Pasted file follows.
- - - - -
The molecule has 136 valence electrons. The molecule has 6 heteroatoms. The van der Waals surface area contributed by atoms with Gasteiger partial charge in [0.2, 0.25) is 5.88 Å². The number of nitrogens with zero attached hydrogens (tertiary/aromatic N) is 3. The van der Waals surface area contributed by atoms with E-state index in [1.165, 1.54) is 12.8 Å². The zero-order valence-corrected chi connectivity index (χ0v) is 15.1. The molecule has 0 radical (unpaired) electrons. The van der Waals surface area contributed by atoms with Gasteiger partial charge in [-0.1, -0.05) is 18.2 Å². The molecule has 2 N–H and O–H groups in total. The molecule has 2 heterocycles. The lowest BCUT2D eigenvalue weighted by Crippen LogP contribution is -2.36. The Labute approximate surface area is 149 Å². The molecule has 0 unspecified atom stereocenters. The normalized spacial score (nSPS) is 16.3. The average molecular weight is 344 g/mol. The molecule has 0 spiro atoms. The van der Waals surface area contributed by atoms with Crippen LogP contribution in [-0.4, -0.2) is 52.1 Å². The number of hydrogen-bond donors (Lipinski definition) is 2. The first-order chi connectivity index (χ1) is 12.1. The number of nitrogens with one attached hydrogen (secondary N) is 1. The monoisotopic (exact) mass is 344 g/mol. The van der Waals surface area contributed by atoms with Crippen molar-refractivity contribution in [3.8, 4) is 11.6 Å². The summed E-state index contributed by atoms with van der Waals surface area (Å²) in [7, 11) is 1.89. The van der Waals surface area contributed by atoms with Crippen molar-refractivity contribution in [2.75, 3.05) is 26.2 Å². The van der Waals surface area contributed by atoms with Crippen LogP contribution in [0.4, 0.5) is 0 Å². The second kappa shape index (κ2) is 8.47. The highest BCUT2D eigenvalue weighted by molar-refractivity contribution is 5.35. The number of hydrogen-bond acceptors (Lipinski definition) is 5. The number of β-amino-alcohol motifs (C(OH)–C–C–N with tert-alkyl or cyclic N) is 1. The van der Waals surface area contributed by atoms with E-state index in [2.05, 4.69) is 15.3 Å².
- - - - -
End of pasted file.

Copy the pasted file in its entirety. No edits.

The molecule has 136 valence electrons. The molecule has 6 heteroatoms. The van der Waals surface area contributed by atoms with Gasteiger partial charge in [0.2, 0.25) is 5.88 Å². The number of nitrogens with zero attached hydrogens (tertiary/aromatic N) is 3. The van der Waals surface area contributed by atoms with E-state index in [1.165, 1.54) is 12.8 Å². The zero-order valence-corrected chi connectivity index (χ0v) is 15.1. The molecule has 0 radical (unpaired) electrons. The van der Waals surface area contributed by atoms with Gasteiger partial charge in [-0.1, -0.05) is 18.2 Å². The molecule has 2 N–H and O–H groups in total. The molecule has 2 heterocycles. The lowest BCUT2D eigenvalue weighted by Crippen LogP contribution is -2.36. The Labute approximate surface area is 149 Å². The molecule has 0 unspecified atom stereocenters. The normalized spacial score (nSPS) is 16.3. The average molecular weight is 344 g/mol. The molecule has 0 spiro atoms. The van der Waals surface area contributed by atoms with Crippen LogP contribution in [-0.4, -0.2) is 52.1 Å². The number of hydrogen-bond donors (Lipinski definition) is 2. The first-order chi connectivity index (χ1) is 12.1. The number of nitrogens with one attached hydrogen (secondary N) is 1. The monoisotopic (exact) mass is 344 g/mol. The van der Waals surface area contributed by atoms with Crippen molar-refractivity contribution in [3.8, 4) is 11.6 Å². The summed E-state index contributed by atoms with van der Waals surface area (Å²) in [7, 11) is 1.89. The van der Waals surface area contributed by atoms with Crippen molar-refractivity contribution in [2.75, 3.05) is 26.2 Å². The van der Waals surface area contributed by atoms with Crippen LogP contribution in [0.4, 0.5) is 0 Å². The second kappa shape index (κ2) is 8.47. The highest BCUT2D eigenvalue weighted by molar-refractivity contribution is 5.35. The number of hydrogen-bond acceptors (Lipinski definition) is 5. The number of β-amino-alcohol motifs (C(OH)–C–C–N with tert-alkyl or cyclic N) is 1. The van der Waals surface area contributed by atoms with E-state index in [2.05, 4.69) is 15.3 Å².